My understanding of God's grace in regards to eternity really began to expand once I became a minister and began doing funerals.  It wasn't long before I officiated a funeral for someone who was not a Christian or at least not one in any measurable sense.  Was I really going to get up at a funeral and tell a grieving family that their loved one was burning in Hell right now and there was no hope of that ever changing?  For years, I took a sort of agnostic view towards the afterlife and just simply acted as if everyone went to heaven, since I had no real way of knowing for sure that they didn't.  Yet, I still held on to Hell, after all didn't the Bible speak clearly about Hell?  (see last week's Thoughts)  My last vestiges of belief in Hell crumbled when a church member gave me the book If Grace is True: Why God Will Save Every Person by Philip Gulley and James Mulholland.  In a very reverent and pastoral way, the book undermines all arguments for God sending people to Hell-even arguments that involve Hitler.
            I believe very strongly that at least in this life people are free to reject the love and grace of God.  Evidence for humanity's destructive will is everywhere.  I need only look in the mirror to find evidence of my own resistance to God's grace and love.  The question, however, is can we still resist God after this life is over?  Is God's offer of salvation really a "limited time offer" or is it always available to us even after this life is over.  The ancient rabbis told a story about Hell which described it as a room down the hall from Heaven.  In Hell, everyone sat around a table filled with food but they starved, because their utensils were too long to get the food to their own mouths.  Down the hall in heaven, however, everyone was feasting and celebrating, because they realized that although they could not feed themselves they could feed each other with their long utensils.  Is Hell a place people choose to remain but are free to leave once they let go of their own selfishness?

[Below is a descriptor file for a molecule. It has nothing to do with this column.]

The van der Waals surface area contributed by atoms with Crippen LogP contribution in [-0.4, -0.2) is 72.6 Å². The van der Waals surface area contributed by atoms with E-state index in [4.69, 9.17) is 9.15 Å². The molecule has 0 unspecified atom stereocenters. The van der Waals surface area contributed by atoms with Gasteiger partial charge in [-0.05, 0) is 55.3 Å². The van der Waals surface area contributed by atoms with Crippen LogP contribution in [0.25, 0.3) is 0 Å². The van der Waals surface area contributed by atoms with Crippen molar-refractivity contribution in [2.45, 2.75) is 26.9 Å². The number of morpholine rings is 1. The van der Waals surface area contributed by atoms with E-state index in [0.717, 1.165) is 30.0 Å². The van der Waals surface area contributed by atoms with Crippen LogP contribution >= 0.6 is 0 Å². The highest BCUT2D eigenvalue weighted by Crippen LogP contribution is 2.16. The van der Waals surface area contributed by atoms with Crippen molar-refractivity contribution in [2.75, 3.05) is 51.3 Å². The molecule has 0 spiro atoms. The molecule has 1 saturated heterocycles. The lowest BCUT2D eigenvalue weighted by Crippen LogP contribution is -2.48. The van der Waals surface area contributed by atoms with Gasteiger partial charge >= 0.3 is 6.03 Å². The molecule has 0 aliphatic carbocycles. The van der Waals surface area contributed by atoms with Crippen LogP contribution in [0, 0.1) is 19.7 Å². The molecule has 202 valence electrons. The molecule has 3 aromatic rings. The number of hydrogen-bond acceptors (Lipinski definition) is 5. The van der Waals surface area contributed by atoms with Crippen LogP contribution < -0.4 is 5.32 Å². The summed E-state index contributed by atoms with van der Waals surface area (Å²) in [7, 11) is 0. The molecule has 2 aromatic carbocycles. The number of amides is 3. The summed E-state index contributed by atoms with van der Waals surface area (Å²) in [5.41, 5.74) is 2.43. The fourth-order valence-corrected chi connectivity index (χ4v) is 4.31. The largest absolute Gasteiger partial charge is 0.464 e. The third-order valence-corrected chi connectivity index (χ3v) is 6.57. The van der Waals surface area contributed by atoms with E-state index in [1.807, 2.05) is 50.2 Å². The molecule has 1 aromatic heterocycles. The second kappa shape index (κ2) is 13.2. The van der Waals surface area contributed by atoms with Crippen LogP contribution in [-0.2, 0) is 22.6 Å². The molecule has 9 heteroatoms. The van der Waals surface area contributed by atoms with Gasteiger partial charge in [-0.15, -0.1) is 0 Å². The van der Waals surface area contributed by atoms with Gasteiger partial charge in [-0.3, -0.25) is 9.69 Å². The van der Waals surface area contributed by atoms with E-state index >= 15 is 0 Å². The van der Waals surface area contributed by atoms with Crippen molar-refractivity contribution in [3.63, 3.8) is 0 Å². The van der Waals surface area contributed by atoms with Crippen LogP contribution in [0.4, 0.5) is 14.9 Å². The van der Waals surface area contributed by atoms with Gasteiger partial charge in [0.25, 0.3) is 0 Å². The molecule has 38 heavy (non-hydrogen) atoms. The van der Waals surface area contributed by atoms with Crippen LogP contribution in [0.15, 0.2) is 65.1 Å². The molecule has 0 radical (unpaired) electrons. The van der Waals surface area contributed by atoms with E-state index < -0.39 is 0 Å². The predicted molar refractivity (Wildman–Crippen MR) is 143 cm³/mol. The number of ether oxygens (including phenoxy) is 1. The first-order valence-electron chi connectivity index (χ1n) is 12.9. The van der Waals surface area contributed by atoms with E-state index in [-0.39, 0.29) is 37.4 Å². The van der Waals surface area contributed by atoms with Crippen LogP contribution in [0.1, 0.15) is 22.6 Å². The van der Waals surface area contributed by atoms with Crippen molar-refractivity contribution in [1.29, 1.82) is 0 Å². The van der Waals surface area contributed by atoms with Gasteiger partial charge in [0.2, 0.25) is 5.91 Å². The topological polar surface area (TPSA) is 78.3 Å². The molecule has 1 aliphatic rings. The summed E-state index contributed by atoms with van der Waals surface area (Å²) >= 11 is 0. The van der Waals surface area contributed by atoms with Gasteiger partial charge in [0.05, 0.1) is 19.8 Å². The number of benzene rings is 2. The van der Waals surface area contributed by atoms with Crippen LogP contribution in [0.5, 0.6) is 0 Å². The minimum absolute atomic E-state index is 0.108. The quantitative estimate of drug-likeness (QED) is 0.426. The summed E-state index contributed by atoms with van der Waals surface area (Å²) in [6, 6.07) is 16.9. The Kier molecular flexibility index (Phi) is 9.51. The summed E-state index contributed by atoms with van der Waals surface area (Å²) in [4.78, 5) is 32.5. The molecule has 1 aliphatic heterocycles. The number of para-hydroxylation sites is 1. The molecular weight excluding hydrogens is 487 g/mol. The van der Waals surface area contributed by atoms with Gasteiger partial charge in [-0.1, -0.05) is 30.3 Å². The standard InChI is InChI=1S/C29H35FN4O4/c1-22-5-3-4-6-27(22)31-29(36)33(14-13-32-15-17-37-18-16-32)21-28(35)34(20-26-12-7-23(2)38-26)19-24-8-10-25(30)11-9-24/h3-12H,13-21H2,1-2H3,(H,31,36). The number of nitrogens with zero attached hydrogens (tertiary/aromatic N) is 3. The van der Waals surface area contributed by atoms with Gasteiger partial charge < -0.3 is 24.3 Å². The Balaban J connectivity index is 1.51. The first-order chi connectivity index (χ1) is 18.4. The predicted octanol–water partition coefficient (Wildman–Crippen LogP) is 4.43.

In his book Love Wins, Rob Bell asks, "Does God get what God wants?"  The Bible clearly says that God wants to save everyone from destruction, so does God get what God wants or is God too weak?  The Bible seems to say that nothing can prevent God from getting what God wants.  Psalm 139 in the old King James Version says, "Whither shall I go from thy spirit? or whither shall I flee from thy presence?  If I ascend up into heaven, thou art there: if I make my bed in hell, behold, thou art there.The KJV substitutes Hell for a Hebrew word meaning "depths," but in this context it means the opposite of Heaven.  Whatever or wherever the opposite of Heaven is, God is great enough to even be present there.  If Hell exists, why can't God let people out of it?
Some writers and theologians (including Bell, Gulley and Mulholland) argue for the possibility that whatever Hell is it can serve as a means of turning people back to God.  Rather than being a once-and-for-all sentence, any punishment we receive after this life is to help us to repent of our evil ways.  Can a loving and gracious God really set a time limit on chances to repent?  Would God really say, "Sorry, you learned the error of your ways too late.  I know you want to love me now, but I won't let you?"
When I preached on Colossians 1 the Sunday before last, I focused on verse 20, where it reads, "and through [Christ] to reconcile to himself all things."  God's purpose is to reconcile ALL things not just those people who make the right choice in this life.  How exactly that happens and under what time frame, I can only speculate.  Yet, how depressing and fatalistic is it to think that the many divisions between people and God, between people and other people, between people and creation, and between people and themselves will never be fully reconciled-not in this life nor the next.  Which is greater our destructive and selfish natures or God's love and grace?  I choose to believe that God's love and grace are so great that in the end, one way or another, "all things" will be reconciled to God.  (Yes, even Hitler.)
Grace and Peace,